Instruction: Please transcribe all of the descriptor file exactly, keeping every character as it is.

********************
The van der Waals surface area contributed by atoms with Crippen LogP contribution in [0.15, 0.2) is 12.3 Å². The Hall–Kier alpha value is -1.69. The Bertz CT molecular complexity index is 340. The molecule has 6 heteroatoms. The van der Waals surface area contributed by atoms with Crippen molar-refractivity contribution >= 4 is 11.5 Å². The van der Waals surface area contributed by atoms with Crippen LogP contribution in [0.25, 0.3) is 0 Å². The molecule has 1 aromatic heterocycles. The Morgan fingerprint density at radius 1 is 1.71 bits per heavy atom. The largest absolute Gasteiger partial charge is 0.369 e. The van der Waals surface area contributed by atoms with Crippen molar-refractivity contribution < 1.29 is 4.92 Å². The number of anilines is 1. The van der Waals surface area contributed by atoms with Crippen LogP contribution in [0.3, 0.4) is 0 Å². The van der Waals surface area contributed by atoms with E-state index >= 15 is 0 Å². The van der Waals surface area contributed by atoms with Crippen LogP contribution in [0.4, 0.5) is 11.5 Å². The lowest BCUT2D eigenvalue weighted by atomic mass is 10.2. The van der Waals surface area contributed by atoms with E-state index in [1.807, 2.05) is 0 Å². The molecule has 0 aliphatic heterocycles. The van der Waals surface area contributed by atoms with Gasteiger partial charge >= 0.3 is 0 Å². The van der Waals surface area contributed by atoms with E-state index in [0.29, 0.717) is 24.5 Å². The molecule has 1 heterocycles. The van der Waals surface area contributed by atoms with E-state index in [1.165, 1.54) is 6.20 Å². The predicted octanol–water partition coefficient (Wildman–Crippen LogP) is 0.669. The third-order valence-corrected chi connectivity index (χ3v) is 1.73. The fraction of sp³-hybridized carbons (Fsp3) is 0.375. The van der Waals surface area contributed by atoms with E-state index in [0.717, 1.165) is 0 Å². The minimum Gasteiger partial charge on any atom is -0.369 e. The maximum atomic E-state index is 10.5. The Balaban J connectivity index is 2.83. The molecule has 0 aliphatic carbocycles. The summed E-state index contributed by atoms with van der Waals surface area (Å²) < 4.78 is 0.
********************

The van der Waals surface area contributed by atoms with Crippen LogP contribution in [0.15, 0.2) is 12.3 Å². The Hall–Kier alpha value is -1.69. The Bertz CT molecular complexity index is 340. The molecule has 6 heteroatoms. The van der Waals surface area contributed by atoms with Crippen molar-refractivity contribution >= 4 is 11.5 Å². The van der Waals surface area contributed by atoms with Crippen LogP contribution in [0.25, 0.3) is 0 Å². The molecule has 1 aromatic heterocycles. The Morgan fingerprint density at radius 1 is 1.71 bits per heavy atom. The largest absolute Gasteiger partial charge is 0.369 e. The van der Waals surface area contributed by atoms with Crippen molar-refractivity contribution < 1.29 is 4.92 Å². The number of anilines is 1. The van der Waals surface area contributed by atoms with Crippen LogP contribution in [0.3, 0.4) is 0 Å². The van der Waals surface area contributed by atoms with E-state index >= 15 is 0 Å². The van der Waals surface area contributed by atoms with Crippen LogP contribution in [0.4, 0.5) is 11.5 Å². The lowest BCUT2D eigenvalue weighted by atomic mass is 10.2. The van der Waals surface area contributed by atoms with E-state index in [1.807, 2.05) is 0 Å². The molecule has 0 aliphatic heterocycles. The van der Waals surface area contributed by atoms with Gasteiger partial charge >= 0.3 is 0 Å². The van der Waals surface area contributed by atoms with E-state index in [0.29, 0.717) is 24.5 Å². The molecule has 1 heterocycles. The van der Waals surface area contributed by atoms with E-state index in [1.165, 1.54) is 6.20 Å². The predicted octanol–water partition coefficient (Wildman–Crippen LogP) is 0.669. The third-order valence-corrected chi connectivity index (χ3v) is 1.73. The fraction of sp³-hybridized carbons (Fsp3) is 0.375. The van der Waals surface area contributed by atoms with E-state index in [0.717, 1.165) is 0 Å². The minimum Gasteiger partial charge on any atom is -0.369 e. The maximum atomic E-state index is 10.5. The Balaban J connectivity index is 2.83. The molecule has 0 aliphatic carbocycles. The summed E-state index contributed by atoms with van der Waals surface area (Å²) < 4.78 is 0.